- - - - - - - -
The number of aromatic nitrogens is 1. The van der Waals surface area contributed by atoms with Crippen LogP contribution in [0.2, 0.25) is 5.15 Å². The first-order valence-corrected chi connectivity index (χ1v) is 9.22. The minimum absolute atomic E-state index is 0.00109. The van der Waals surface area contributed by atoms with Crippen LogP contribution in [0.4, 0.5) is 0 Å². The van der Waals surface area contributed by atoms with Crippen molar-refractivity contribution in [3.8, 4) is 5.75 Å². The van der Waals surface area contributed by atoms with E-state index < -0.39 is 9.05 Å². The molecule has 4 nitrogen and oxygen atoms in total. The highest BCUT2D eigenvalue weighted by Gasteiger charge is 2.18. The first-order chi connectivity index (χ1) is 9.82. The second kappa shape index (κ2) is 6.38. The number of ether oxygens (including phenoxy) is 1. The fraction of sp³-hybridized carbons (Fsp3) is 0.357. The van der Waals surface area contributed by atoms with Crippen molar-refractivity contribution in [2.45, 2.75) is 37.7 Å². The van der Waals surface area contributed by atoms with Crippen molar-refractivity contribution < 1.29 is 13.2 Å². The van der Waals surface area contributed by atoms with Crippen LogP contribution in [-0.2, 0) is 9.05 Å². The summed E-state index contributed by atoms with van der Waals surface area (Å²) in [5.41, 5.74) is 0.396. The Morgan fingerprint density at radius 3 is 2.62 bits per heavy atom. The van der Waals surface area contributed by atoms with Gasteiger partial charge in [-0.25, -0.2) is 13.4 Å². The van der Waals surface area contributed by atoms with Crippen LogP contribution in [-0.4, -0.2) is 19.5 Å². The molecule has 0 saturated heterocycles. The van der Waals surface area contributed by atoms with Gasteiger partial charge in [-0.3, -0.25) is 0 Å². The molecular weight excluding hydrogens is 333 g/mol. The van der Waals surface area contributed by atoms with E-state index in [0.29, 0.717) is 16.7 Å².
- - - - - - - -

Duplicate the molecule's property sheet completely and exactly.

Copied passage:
The number of aromatic nitrogens is 1. The van der Waals surface area contributed by atoms with Crippen LogP contribution in [0.2, 0.25) is 5.15 Å². The first-order valence-corrected chi connectivity index (χ1v) is 9.22. The minimum absolute atomic E-state index is 0.00109. The van der Waals surface area contributed by atoms with Crippen LogP contribution in [0.4, 0.5) is 0 Å². The van der Waals surface area contributed by atoms with Crippen molar-refractivity contribution in [3.8, 4) is 5.75 Å². The van der Waals surface area contributed by atoms with E-state index < -0.39 is 9.05 Å². The molecule has 4 nitrogen and oxygen atoms in total. The highest BCUT2D eigenvalue weighted by Gasteiger charge is 2.18. The first-order chi connectivity index (χ1) is 9.82. The second kappa shape index (κ2) is 6.38. The number of ether oxygens (including phenoxy) is 1. The fraction of sp³-hybridized carbons (Fsp3) is 0.357. The van der Waals surface area contributed by atoms with Crippen molar-refractivity contribution in [2.45, 2.75) is 37.7 Å². The van der Waals surface area contributed by atoms with Crippen molar-refractivity contribution < 1.29 is 13.2 Å². The van der Waals surface area contributed by atoms with Crippen LogP contribution in [-0.2, 0) is 9.05 Å². The summed E-state index contributed by atoms with van der Waals surface area (Å²) in [5.41, 5.74) is 0.396. The Morgan fingerprint density at radius 3 is 2.62 bits per heavy atom. The van der Waals surface area contributed by atoms with Gasteiger partial charge in [-0.25, -0.2) is 13.4 Å². The van der Waals surface area contributed by atoms with Crippen LogP contribution in [-0.4, -0.2) is 19.5 Å². The molecule has 0 saturated heterocycles. The van der Waals surface area contributed by atoms with Gasteiger partial charge in [-0.3, -0.25) is 0 Å². The molecular weight excluding hydrogens is 333 g/mol. The van der Waals surface area contributed by atoms with E-state index in [0.29, 0.717) is 16.7 Å².